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Glenrock Dinosaur Museum

Members of the bone biddies include from left, Crissie Wobig, Barb Scott, Lorna Keyfauver, Lila Swan and Barb Reynolds, along with 11-year-old Vivian Smith and, at rear, fellow volunteer Don Smith.The museum currently has about a dozen self-proclaimed bone biddies — women who volunteer to do everything from running the gift shop to cleaning one-of-a-kind fossil discoveries.

State park

Medicine Lodge State Archaeological Site in the western foothills of the Bighorn Mountains may double in size. State Parks administrator Dominic Bravo attributed the need for the expansion to significant growth in volume of visitors. The park is a nationally registered historical site and a popular spot for hunters, fishers and hikers. Parks have seen an uptick in visitation lately and it’s great that people are taking advantage of them and getting outside.

Bone biddies

Glenrock’s fossil museum has been run entirely by volunteers, from giving tours, to running the gift shop. Even the curator and director are volunteers. The museum has persisted on a volunteer-only basis since it opened in 1994. But its collection is no less impressive for its small size. In fact, the museum houses the only lower right jaw bone of a torosaurus known in the world. The volunteers range in age, from 11 to 91, and they’re the backbone of Glenrock’s little Paleon Museum, pun intended.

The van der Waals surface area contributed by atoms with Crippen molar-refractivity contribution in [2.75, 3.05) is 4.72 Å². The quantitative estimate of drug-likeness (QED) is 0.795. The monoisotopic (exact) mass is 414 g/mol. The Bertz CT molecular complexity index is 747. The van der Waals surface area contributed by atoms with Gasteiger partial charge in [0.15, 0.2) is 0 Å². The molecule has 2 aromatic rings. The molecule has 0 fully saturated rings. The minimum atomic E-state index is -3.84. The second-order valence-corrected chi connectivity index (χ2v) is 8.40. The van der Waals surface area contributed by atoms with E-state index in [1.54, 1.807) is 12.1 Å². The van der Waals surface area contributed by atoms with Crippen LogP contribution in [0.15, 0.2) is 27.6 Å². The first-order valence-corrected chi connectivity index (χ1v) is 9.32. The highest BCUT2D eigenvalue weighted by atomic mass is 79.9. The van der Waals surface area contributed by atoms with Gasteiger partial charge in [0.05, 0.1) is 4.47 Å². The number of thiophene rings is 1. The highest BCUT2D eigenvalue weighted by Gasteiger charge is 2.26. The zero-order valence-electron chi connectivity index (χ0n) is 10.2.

Diversity workshops

University of Wyoming will hold diversity workshops next month for faculty, staff and students. The move comes during a push by the university to be more inclusive of their minority students. The school set a goal to increase their population of “underrepresented students” to 17 percent, up from the current 13 percent. In May, the university also hired a chief diversity officer, Emily Monago, who is working on developing a strategic plan for diversity.

MLK Day

Monday is Martin Luther King, Jr. Day as well as Wyoming Equality Day. While a day off work is always much needed, if you’re looking to participate in some events to honor Martin Luther King, Jr. or promote Wyoming equality, the day kicks off with a march at 11 a.m. The route ends at ends at First United Methodist Church, where there will be lunch, a talk from a national civil rights advocate and opportunities to get involved with several grassroots projects.

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